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Las Vegas Actos Trial Ends in Defense Verdict

Las Vegas Actos TrialOn Thursday, May 22, jurors in the Las Vegas Regional Justice Center handed down a defense verdict for Japanese drug maker Takeda, in an Actos trial that has been closely monitored across the nation. The case was brought by two elderly women — Bertha Triana and Delores Cipriano – both of whom claimed that Takeda failed to adequately warn about bladder cancer risks associated with their blockbuster diabetes drug.

Eighty-year old Triana was diagnosed with bladder cancer after taking Actos for nearly two years, while Cipriano only ingested the drug for nine months when she was diagnosed.  The defense verdict stunned many onlookers who had been watching the Las Vegas Actos trial for nearly three months.

Actos plaintiffs plan to file an appeal

The Las Vegas trial began on February 10 under the auspices of District Judge Kerry Earley. Claimants Cipriano and Triana were seeking $60 million in compensation for their associated medical bills, economic losses, pain and suffering plus billions more in punitive damages. Legal counsel for the plaintiffs was extremely disappointed for his clients, and had a long history of procuring Nevada’s most substantial personal injury court awards.

This case is just one of more than 3,000 product liability lawsuits currently pending against Takeda based on allegations that Actos causes bladder cancer and the drug maker was negligent in its duty to warn the medical community and consumers about increased risks. These accusations have been backed by a handful of medical studies and a 2011 FDA safety communication that indicated Actos exposure for one year or longer was linked to an increased chance of developing bladder cancer.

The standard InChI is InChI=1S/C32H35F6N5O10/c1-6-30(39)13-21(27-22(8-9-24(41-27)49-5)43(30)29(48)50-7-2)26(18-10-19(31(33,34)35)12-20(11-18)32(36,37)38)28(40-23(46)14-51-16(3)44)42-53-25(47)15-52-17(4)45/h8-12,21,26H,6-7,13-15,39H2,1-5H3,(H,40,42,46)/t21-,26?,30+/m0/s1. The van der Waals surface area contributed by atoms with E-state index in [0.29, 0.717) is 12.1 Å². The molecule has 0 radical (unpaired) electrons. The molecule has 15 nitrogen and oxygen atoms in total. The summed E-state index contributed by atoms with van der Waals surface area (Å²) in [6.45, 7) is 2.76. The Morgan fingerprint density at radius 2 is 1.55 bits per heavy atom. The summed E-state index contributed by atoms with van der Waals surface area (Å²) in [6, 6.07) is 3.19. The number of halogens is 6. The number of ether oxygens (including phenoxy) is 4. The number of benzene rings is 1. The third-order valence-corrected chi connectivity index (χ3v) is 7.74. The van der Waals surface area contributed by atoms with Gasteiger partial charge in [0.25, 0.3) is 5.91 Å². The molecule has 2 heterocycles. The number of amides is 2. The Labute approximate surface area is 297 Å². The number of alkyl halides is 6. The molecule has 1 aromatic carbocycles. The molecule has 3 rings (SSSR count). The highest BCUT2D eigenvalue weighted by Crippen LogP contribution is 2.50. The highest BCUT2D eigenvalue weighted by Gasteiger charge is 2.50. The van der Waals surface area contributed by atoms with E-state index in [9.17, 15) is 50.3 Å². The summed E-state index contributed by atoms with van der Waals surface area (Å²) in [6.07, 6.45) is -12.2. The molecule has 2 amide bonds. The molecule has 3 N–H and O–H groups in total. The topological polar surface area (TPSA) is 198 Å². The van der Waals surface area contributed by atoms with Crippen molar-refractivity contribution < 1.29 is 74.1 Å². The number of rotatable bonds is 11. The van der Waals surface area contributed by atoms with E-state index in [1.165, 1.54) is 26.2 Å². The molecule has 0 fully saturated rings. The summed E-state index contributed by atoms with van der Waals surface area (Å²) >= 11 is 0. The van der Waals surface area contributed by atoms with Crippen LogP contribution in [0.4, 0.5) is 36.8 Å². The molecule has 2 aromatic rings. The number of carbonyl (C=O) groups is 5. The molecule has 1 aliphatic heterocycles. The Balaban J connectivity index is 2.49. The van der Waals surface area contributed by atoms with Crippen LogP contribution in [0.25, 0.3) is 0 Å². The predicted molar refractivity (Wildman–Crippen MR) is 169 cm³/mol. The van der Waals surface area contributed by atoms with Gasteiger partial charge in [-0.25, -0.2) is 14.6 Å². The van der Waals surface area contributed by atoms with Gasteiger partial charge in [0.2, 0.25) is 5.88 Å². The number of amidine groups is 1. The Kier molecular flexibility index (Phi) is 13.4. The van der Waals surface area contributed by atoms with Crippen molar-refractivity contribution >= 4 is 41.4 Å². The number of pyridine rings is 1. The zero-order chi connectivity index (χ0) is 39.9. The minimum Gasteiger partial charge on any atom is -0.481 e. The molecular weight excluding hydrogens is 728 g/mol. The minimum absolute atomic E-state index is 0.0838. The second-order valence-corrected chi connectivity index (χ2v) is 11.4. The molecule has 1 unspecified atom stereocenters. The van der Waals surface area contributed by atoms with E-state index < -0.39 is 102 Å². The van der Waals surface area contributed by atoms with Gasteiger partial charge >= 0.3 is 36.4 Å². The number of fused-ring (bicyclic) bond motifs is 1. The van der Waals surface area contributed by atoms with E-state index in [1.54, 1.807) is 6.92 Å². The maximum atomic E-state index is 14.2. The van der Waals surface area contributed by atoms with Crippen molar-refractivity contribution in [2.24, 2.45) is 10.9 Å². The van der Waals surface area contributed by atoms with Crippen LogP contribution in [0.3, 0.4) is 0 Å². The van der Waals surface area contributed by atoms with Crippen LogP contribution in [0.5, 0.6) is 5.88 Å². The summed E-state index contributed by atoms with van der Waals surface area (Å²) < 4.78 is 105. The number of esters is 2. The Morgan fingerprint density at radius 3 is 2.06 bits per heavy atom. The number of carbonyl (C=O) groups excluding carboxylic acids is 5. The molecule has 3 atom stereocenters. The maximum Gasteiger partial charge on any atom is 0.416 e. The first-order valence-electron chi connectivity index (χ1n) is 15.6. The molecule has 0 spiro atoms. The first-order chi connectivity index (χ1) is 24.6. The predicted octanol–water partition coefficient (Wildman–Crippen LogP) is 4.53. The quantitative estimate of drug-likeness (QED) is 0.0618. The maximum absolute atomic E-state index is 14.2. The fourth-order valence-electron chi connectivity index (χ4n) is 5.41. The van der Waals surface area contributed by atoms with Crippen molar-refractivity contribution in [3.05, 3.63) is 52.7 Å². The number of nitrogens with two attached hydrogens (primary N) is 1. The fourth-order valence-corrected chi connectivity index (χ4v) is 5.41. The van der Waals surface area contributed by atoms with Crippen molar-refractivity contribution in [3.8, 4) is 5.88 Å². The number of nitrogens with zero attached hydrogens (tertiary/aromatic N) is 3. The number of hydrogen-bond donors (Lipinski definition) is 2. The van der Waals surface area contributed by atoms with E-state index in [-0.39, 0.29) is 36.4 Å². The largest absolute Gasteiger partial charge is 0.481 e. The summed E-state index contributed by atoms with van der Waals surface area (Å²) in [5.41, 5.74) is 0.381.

“We agree with the verdict, and we appreciate the jury’s time and their efforts,” said attorneys for Takeda after hearing the verdict. Jurors opted not to comment on their decision after deliberating through mid-day Thursday. Triana and Cipriano’s lawyer says his clients intend to appeal the verdict, adding they may have grounds for a new trial based on earlier misconduct by defense attorneys.

Takeda lawyers accused of misconduct

The Actos trial was mired with headlines that defense counsel had repeatedly acted disrespectfully toward Judge Earley, who labeled their conduct as “absolutely very egregious.” The judge responded with sanctions pertaining to jury instructions. Judges presiding over both the Las Vegas case and another Actos trial in Louisiana told jurors that the defense had destroyed vital documents, which they believe would have been beneficial to plaintiffs.

Takeda earns billions in revenue from Actos sales, and first launched its insulin-sensitizing drug to Americans in 1999. Since then, thousands of patients have reported life-threatening side effects ranging from congestive heart failure to bladder cancer. Actos lawyers for Triana and Cipriano argued that Takeda consciously disregarded the risk of bladder cancer during the relevant times their clients were taking the medication, and should be held liable for such negligence, contending that even short-term trials show that Actos can cause bladder cancer.

Leaving the Nevada courtroom, Cipriano and Triana were disheartened. “These are not numbers in a study,” their attorney said, adding “They are good human beings. They trusted Takeda, and they suffered dearly for it.”

  1. Las Vegas Review Journal, Japanese company wins Las Vegas lawsuit over diabetes drug Actos
  2. Las Vegas Review Journal, Las Vegas judge may punish for misconduct in Actos trial